ISSN (Print) - 0012-9976 | ISSN (Online) - 2349-8846

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A Linguist Responds to Javed Majeed’s Study of Grierson’s Linguistic Survey of India

Life to Indian Languages

This paper presents a linguist’s response to the main themes that run through Majeed’s (2019) comprehensive and thought-provoking two-volume study of the Linguistic Survey of India and its Editor, George A Grierson. It argues that an important source of the complexity of Grierson’s subject position and the intellectual ambiguities in the LSI originates from the fact that the LSI is an unprecedented exercise in modern linguistics. Proffering a reading of the LSI’s methodology, the paper explores the ways in which linguists may participate in an interdisciplinary recovery of this important historical exercise and its afterlife.

Buried in a note on the language Lahnda to the first statement in the 2011 Census of India’s chapter on Indian languages is a mention of Grierson’s Linguistic Survey of India (1895–1928) (henceforth, LSI), but the solitariness of this reference belies its centrality to over a century of the decennial census operations in India. Since the 1901 Census, this to me of 11 volumes of 21 parts has been the touchstone by which language names returned by the census enumerators are rationalised, grouped, and classified, before politico-legal constructs like Scheduled Languages are used to make distinctions between “Languages” and “Other Mother Tongues.”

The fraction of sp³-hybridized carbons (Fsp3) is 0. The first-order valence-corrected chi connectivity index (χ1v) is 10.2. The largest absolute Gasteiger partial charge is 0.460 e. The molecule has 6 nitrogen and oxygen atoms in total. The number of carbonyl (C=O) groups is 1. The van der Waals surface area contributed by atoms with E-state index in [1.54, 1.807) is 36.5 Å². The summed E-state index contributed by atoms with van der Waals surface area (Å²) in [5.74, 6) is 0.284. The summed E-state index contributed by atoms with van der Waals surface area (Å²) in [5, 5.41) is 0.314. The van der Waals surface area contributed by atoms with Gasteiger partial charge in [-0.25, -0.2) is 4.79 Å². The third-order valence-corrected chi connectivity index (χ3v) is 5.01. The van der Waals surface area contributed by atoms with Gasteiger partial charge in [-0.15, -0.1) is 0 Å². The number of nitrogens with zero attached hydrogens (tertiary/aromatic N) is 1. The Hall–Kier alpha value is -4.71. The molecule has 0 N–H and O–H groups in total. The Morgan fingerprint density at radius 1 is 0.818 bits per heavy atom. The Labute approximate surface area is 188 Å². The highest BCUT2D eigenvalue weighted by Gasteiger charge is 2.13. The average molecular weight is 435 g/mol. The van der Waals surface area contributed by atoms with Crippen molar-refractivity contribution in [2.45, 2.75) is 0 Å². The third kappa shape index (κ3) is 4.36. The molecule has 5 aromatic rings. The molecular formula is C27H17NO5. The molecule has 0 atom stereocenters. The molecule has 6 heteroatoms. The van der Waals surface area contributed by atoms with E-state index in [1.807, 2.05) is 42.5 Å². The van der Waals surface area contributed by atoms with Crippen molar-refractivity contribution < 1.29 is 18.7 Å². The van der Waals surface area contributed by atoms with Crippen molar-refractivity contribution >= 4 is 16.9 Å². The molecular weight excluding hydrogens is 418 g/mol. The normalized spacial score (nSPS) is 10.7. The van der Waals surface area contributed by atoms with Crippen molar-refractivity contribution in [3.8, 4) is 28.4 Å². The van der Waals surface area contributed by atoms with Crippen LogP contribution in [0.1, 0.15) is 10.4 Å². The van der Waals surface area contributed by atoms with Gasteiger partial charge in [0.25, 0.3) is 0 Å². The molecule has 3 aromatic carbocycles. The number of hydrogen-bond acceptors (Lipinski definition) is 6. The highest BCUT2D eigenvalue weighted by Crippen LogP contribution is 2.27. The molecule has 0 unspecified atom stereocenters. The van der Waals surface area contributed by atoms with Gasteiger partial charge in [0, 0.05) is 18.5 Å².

The LSI has had a long afterlife in other respects too—lauded by linguists for its ambitious and scholarly achievements, referenced by historians of colonial language policy, the LSI is also still occasionally cited by citizen’s groups, usually by way of proof of claims to the autonomy and/or existence of a particular language. Yet, until Javed Majeed’s two-volume tour de force on George A Grierson and his LSI—Nation and Region in Grierson’s Linguistic Survey of India (2018a) and Colonialism and Knowledge in Grierson’s Linguistic Survey of India (2018b)—there has been little of depth in terms of a study of the survey itself, either by linguists or by historians.

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Updated On : 20th Oct, 2020

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